Hysteria & Hysterical fall under Paranormal Psychology because of the supernatural occurrences and “para-terrorist’s” use of supernatural means that induce the use of the term.
The modern word “hysteria” comes from the Greek “hystera” meaning uterus. The term hysteria in psychology, commonly conversion disorder has been used for over 2000 years. Psychology and Psychiatry state that hysteria is a feature of hysterical disorders.
Austrian Psychiatrist Sigmund Freud concluded, hysterical systems symbolic representations of a repressed unconscious event, accompanied by strong emotions that could not be adequately expressed or discharged at the time, accompanied by strong effect associated with the event diverted into the wrong somatic channels (conversion) and the physical symptom resulted.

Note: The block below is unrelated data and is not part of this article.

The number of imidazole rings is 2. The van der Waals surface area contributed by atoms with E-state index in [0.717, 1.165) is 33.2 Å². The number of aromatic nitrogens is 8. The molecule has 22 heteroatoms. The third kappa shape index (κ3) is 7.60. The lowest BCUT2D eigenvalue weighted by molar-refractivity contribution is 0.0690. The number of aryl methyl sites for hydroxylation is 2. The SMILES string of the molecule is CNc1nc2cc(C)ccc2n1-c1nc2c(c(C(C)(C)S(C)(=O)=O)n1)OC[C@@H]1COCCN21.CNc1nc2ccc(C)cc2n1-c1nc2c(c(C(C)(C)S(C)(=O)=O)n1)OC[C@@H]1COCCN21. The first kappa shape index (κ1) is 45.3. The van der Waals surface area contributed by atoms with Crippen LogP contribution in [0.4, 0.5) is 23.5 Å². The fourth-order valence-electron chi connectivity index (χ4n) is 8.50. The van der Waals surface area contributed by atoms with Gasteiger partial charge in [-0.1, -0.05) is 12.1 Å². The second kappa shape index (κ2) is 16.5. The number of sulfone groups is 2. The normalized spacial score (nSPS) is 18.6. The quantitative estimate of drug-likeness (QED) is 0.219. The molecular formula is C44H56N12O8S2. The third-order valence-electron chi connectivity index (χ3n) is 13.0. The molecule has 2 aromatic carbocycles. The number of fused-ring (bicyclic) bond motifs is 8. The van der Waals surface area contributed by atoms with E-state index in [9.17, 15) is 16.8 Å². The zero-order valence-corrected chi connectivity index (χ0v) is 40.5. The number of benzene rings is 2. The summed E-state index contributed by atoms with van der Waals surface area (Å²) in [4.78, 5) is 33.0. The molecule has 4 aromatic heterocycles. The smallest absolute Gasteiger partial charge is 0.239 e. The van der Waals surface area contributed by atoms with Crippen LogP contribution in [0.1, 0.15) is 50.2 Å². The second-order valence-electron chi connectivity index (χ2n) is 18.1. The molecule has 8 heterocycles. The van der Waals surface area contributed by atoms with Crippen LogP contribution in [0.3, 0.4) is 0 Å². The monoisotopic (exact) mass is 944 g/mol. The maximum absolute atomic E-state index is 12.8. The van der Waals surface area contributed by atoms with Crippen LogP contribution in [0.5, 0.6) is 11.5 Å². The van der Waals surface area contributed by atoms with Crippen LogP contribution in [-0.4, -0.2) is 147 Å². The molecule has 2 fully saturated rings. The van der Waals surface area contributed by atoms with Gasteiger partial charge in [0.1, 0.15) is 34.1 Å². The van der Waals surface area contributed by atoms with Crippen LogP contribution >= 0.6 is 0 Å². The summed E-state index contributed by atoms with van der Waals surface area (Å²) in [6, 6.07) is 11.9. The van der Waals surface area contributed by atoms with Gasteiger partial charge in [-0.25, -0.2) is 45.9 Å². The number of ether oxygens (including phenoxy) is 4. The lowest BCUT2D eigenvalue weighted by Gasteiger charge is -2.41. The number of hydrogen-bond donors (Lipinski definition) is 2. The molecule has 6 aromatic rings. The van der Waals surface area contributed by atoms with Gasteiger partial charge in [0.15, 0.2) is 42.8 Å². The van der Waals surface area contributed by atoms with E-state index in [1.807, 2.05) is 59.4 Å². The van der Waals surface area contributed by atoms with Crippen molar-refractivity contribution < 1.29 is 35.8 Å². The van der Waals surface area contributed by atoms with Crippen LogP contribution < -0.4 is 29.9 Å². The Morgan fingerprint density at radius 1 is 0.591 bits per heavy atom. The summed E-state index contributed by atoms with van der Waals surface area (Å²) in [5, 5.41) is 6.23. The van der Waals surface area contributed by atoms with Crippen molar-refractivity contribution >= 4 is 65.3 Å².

Psychoanalysis considers “hysteria” a personality type and a cluster of psychoneurotic symptoms. Hysteria is also associated with supernatural explanations- demonical possession and witchcraft.
For Paranormal Psychology, Hysteria is no longer considered primarily female because of the supernatural explanations that may also be considered forms of “Psychic Ability”.
- Theorist Tres Mali Scott from Paranormal Psychology defines “hysteria” as the ability to feel supernatural, demonic, or satanic occurrences, without the acting out behavior (appropriately reporting physical symptoms is not acting out). The Theory of Para-terrorism would call this the ability to identify use of witches (three-world country term) or biological warfare. The theorist Tres Mali Scott from Paranormal Psychology defines
- “hysterical” as an acting out behavior, as a result of the occurrences.